• give the child good quality food
  • keep the children's clothes, whether provided by the foster parent, the agency, or the child's parents, in proper condition
  • provide proper toilet articles for the children in their care
  • recognize and respect the religious wishes of the parents
  • cooperate with the agency and report any incident which affects the child's well-being
  • allow a representative from the child welfare agency to enter your home to investigate any formal complaint about the care of the child
  • inform the Child Welfare Agency of any changes in the household (when someone moves in or out or when you get married or divorced)
  • agree to cooperate and assist with visits between brothers and sisters who have been placed apart
  • arrange for school age children to attend school regularly
  • cooperate with the agency regarding the services and discharge plan
  • provide information about whether you have ever been convicted of a crime (a check will be made of any criminal history)
  • get fingerprinted (any people who are over 18 and live with you must also be fingerprinted)

Is kinship foster care permanent?
No. Kinship foster care may be for a temporary or long-term period, but it is not permanent. Like regular foster care, the goal is to find a permanent safe and healthy home for the child. The Child Welfare Agency will first try to reunite the parents with the children but if this is not possible, then the agency must have another plan for the child. The plan may include adoption, guardianship or another permanent living arrangement for the child.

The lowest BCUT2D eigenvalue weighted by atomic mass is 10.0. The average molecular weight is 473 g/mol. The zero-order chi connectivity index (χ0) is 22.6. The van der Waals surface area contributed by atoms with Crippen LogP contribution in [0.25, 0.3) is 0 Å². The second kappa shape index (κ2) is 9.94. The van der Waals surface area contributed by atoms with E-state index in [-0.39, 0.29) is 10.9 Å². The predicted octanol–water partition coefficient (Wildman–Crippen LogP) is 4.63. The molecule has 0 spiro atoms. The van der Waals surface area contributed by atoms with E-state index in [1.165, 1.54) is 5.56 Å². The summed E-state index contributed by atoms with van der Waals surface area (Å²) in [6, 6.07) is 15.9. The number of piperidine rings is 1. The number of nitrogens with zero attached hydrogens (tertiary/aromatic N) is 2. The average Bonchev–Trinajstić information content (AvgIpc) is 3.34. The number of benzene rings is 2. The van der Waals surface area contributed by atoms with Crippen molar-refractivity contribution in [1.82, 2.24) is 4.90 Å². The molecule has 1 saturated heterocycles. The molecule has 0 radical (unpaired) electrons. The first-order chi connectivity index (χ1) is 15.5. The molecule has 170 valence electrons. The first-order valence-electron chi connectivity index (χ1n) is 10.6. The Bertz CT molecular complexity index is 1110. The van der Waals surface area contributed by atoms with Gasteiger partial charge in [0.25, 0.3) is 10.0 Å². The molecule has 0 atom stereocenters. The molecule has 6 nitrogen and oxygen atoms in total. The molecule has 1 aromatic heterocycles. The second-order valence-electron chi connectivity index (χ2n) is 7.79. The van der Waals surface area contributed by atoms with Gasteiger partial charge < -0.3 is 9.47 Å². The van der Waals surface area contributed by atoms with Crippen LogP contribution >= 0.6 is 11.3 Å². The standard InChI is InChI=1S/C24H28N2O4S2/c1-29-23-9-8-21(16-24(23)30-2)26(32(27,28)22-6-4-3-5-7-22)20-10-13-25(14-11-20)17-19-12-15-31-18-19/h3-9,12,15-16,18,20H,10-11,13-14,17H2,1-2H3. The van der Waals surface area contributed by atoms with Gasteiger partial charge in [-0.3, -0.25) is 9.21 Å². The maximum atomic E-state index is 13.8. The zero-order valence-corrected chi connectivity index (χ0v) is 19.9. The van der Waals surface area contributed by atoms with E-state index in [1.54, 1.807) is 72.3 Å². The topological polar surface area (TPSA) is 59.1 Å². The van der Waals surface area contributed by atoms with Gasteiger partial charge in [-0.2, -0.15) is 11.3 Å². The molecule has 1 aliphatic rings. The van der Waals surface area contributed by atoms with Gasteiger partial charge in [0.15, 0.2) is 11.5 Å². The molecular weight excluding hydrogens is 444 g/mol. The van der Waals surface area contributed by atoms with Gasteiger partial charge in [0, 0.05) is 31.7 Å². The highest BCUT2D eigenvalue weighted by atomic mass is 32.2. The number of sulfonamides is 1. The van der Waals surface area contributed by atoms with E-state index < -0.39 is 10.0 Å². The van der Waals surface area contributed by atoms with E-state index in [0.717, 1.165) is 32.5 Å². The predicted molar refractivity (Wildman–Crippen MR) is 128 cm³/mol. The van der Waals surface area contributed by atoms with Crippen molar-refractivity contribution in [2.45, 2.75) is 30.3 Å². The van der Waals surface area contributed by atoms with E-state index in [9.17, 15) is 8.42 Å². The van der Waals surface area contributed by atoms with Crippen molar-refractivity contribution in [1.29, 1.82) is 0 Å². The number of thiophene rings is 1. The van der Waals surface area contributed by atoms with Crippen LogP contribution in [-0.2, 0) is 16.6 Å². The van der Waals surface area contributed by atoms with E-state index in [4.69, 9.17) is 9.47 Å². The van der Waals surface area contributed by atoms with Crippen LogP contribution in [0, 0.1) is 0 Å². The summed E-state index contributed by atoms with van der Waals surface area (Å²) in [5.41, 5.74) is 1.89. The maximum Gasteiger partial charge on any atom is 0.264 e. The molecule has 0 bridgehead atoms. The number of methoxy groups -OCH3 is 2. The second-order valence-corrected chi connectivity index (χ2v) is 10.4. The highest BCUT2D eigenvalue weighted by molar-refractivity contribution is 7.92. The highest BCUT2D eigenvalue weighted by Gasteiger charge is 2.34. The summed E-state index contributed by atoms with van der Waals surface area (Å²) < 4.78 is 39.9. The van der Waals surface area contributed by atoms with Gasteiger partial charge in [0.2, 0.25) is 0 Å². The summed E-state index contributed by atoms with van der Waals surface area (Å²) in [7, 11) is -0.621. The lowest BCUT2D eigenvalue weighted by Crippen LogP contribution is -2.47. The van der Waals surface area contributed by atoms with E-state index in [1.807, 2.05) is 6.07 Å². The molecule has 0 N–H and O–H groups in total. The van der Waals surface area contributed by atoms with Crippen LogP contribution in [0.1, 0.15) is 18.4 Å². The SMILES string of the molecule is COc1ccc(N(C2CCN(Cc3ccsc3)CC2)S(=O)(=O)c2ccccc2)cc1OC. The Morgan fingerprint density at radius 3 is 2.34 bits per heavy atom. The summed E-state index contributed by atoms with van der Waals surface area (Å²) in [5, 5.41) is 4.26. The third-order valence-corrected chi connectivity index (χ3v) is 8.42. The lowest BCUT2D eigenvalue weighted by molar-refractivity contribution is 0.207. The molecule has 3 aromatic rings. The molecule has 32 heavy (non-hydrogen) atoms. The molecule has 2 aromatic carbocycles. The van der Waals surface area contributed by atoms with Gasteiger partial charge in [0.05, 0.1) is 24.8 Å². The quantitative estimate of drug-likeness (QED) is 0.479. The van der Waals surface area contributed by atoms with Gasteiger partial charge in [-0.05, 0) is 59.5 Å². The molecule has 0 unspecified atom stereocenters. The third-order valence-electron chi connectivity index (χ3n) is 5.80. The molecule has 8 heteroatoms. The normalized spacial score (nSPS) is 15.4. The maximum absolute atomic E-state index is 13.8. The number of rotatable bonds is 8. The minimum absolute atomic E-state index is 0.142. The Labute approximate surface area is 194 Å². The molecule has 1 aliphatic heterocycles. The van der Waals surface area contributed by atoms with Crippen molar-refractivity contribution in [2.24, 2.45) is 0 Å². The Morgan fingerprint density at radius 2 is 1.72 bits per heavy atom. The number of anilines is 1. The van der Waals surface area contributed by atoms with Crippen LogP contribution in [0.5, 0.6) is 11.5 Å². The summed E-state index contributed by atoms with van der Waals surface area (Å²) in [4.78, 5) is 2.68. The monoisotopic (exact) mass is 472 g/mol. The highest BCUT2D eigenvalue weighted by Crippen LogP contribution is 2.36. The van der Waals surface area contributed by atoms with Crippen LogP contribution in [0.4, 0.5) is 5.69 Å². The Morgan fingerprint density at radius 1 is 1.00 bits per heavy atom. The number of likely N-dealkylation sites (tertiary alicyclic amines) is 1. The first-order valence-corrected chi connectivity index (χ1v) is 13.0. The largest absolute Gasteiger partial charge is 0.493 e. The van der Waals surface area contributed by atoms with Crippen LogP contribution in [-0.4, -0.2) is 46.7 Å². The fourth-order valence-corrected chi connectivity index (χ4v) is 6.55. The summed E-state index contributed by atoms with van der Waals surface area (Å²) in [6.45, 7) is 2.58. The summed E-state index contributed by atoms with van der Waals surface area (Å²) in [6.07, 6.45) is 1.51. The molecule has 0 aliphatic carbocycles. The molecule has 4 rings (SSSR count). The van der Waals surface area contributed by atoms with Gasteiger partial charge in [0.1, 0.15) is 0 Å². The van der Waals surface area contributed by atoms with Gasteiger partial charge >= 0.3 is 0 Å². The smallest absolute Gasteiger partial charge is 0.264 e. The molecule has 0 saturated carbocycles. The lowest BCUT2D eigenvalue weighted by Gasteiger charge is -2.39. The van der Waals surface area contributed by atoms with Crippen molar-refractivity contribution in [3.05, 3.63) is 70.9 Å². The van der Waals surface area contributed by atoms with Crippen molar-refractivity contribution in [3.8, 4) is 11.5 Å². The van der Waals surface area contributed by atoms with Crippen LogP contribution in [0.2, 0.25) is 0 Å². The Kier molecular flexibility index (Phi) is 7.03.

As a kinship foster parent, you may have to decide whether you are going to adopt your grandchildren, become their guardian or whether you are going to allow another adoptive family to be found.

Can I receive payment for taking care of my grandchild who is with me in foster care?
Yes. You or another relative may be able to get kinship foster care payments to assist with the care of your grandchild if your grandchild is placed in foster care with you.

What items do kinship foster payments cover?
Kinship foster care payments include money for food, clothing, shelter, daily supervision, school supplies, a child's personal needs, and liability insurance for the child. The child is also eligible for supportive services such as counseling. Payments are made for each individual child in the care of the foster parent.

How much will I receive in kinship foster care payments?